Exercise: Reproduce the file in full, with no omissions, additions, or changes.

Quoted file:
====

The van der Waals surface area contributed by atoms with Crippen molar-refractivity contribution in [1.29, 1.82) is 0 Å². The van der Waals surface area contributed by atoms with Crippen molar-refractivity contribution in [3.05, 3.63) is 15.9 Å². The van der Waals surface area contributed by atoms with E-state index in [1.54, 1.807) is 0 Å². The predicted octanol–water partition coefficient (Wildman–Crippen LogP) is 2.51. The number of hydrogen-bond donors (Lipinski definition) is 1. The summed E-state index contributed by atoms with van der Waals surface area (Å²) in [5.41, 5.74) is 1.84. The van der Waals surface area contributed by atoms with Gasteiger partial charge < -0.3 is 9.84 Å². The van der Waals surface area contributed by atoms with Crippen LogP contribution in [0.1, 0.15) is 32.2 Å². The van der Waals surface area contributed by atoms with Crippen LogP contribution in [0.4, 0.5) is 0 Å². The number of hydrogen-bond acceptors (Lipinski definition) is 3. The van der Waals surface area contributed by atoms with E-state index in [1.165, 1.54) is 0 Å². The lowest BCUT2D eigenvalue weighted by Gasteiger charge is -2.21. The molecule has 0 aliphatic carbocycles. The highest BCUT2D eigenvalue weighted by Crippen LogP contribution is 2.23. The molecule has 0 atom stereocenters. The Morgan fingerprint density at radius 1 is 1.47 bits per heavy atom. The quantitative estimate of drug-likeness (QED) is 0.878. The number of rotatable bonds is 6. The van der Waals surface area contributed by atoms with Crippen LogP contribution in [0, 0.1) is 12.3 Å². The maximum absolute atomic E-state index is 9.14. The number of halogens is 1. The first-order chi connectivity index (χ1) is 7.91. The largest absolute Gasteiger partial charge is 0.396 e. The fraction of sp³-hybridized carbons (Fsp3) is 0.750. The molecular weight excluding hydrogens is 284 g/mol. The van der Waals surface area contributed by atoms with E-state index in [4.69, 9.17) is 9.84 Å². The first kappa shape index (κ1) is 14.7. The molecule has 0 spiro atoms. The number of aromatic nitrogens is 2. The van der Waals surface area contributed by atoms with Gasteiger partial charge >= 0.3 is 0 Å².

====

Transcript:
The van der Waals surface area contributed by atoms with Crippen molar-refractivity contribution in [1.29, 1.82) is 0 Å². The van der Waals surface area contributed by atoms with Crippen molar-refractivity contribution in [3.05, 3.63) is 15.9 Å². The van der Waals surface area contributed by atoms with E-state index in [1.54, 1.807) is 0 Å². The predicted octanol–water partition coefficient (Wildman–Crippen LogP) is 2.51. The number of hydrogen-bond donors (Lipinski definition) is 1. The summed E-state index contributed by atoms with van der Waals surface area (Å²) in [5.41, 5.74) is 1.84. The van der Waals surface area contributed by atoms with Gasteiger partial charge < -0.3 is 9.84 Å². The van der Waals surface area contributed by atoms with Crippen LogP contribution in [0.1, 0.15) is 32.2 Å². The van der Waals surface area contributed by atoms with Crippen LogP contribution in [0.4, 0.5) is 0 Å². The number of hydrogen-bond acceptors (Lipinski definition) is 3. The van der Waals surface area contributed by atoms with E-state index in [1.165, 1.54) is 0 Å². The lowest BCUT2D eigenvalue weighted by Gasteiger charge is -2.21. The molecule has 0 aliphatic carbocycles. The highest BCUT2D eigenvalue weighted by Crippen LogP contribution is 2.23. The molecule has 0 atom stereocenters. The Morgan fingerprint density at radius 1 is 1.47 bits per heavy atom. The quantitative estimate of drug-likeness (QED) is 0.878. The number of rotatable bonds is 6. The van der Waals surface area contributed by atoms with Crippen LogP contribution in [0, 0.1) is 12.3 Å². The maximum absolute atomic E-state index is 9.14. The number of halogens is 1. The first-order chi connectivity index (χ1) is 7.91. The largest absolute Gasteiger partial charge is 0.396 e. The fraction of sp³-hybridized carbons (Fsp3) is 0.750. The molecular weight excluding hydrogens is 284 g/mol. The van der Waals surface area contributed by atoms with E-state index in [4.69, 9.17) is 9.84 Å². The first kappa shape index (κ1) is 14.7. The molecule has 0 spiro atoms. The number of aromatic nitrogens is 2. The van der Waals surface area contributed by atoms with Gasteiger partial charge >= 0.3 is 0 Å².